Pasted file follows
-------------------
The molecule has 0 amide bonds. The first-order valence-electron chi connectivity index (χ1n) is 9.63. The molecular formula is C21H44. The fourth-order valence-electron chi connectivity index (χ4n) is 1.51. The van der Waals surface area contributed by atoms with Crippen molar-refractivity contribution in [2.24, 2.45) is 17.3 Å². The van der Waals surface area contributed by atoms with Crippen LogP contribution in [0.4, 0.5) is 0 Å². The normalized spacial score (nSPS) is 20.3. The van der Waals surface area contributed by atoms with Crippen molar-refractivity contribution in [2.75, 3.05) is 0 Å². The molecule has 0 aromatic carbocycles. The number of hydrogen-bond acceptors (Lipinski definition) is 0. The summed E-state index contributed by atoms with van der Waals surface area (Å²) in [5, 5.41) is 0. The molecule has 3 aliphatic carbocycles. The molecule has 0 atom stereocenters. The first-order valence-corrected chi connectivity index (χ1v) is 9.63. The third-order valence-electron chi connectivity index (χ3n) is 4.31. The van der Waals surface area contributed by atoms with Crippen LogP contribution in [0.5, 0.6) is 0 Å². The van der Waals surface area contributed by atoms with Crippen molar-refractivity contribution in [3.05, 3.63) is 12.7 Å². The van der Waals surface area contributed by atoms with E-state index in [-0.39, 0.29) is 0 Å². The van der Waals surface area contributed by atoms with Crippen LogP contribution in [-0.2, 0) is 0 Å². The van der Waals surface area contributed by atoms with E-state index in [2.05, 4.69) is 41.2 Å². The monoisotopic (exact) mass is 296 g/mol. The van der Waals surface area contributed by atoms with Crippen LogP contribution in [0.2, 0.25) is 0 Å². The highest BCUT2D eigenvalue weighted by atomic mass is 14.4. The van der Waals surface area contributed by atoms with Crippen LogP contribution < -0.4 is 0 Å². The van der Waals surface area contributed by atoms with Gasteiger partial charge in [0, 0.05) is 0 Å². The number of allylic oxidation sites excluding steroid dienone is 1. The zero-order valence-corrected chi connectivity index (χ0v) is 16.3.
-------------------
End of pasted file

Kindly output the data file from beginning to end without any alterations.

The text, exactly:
The molecule has 0 amide bonds. The first-order valence-electron chi connectivity index (χ1n) is 9.63. The molecular formula is C21H44. The fourth-order valence-electron chi connectivity index (χ4n) is 1.51. The van der Waals surface area contributed by atoms with Crippen molar-refractivity contribution in [2.24, 2.45) is 17.3 Å². The van der Waals surface area contributed by atoms with Crippen LogP contribution in [0.4, 0.5) is 0 Å². The normalized spacial score (nSPS) is 20.3. The van der Waals surface area contributed by atoms with Crippen molar-refractivity contribution in [2.75, 3.05) is 0 Å². The molecule has 0 aromatic carbocycles. The number of hydrogen-bond acceptors (Lipinski definition) is 0. The summed E-state index contributed by atoms with van der Waals surface area (Å²) in [5, 5.41) is 0. The molecule has 3 aliphatic carbocycles. The molecule has 0 atom stereocenters. The first-order valence-corrected chi connectivity index (χ1v) is 9.63. The third-order valence-electron chi connectivity index (χ3n) is 4.31. The van der Waals surface area contributed by atoms with Crippen LogP contribution in [0.5, 0.6) is 0 Å². The van der Waals surface area contributed by atoms with Crippen molar-refractivity contribution in [3.05, 3.63) is 12.7 Å². The van der Waals surface area contributed by atoms with E-state index in [-0.39, 0.29) is 0 Å². The van der Waals surface area contributed by atoms with Crippen LogP contribution in [-0.2, 0) is 0 Å². The van der Waals surface area contributed by atoms with E-state index in [2.05, 4.69) is 41.2 Å². The monoisotopic (exact) mass is 296 g/mol. The van der Waals surface area contributed by atoms with Crippen LogP contribution in [0.2, 0.25) is 0 Å². The highest BCUT2D eigenvalue weighted by atomic mass is 14.4. The van der Waals surface area contributed by atoms with Crippen LogP contribution < -0.4 is 0 Å². The van der Waals surface area contributed by atoms with Gasteiger partial charge in [0, 0.05) is 0 Å². The number of allylic oxidation sites excluding steroid dienone is 1. The zero-order valence-corrected chi connectivity index (χ0v) is 16.3.